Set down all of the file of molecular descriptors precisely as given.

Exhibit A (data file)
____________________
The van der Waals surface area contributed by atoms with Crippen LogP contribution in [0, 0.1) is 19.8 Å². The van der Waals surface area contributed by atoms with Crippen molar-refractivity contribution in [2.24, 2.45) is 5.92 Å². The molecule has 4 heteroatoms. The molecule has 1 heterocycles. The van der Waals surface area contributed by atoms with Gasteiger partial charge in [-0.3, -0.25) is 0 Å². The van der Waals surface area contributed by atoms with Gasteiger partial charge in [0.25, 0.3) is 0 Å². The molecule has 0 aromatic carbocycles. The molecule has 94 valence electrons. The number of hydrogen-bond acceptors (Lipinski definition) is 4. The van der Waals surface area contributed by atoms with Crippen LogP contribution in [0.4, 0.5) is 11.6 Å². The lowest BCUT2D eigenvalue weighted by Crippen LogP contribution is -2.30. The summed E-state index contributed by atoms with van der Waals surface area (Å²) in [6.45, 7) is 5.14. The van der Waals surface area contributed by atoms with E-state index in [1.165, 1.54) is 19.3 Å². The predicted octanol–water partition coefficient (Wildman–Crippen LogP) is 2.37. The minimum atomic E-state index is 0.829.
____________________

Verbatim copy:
The van der Waals surface area contributed by atoms with Crippen LogP contribution in [0, 0.1) is 19.8 Å². The van der Waals surface area contributed by atoms with Crippen molar-refractivity contribution in [2.24, 2.45) is 5.92 Å². The molecule has 4 heteroatoms. The molecule has 1 heterocycles. The van der Waals surface area contributed by atoms with Gasteiger partial charge in [-0.3, -0.25) is 0 Å². The van der Waals surface area contributed by atoms with Gasteiger partial charge in [0.25, 0.3) is 0 Å². The molecule has 0 aromatic carbocycles. The molecule has 94 valence electrons. The number of hydrogen-bond acceptors (Lipinski definition) is 4. The van der Waals surface area contributed by atoms with Crippen LogP contribution in [0.4, 0.5) is 11.6 Å². The lowest BCUT2D eigenvalue weighted by Crippen LogP contribution is -2.30. The summed E-state index contributed by atoms with van der Waals surface area (Å²) in [6.45, 7) is 5.14. The van der Waals surface area contributed by atoms with E-state index in [1.165, 1.54) is 19.3 Å². The predicted octanol–water partition coefficient (Wildman–Crippen LogP) is 2.37. The minimum atomic E-state index is 0.829.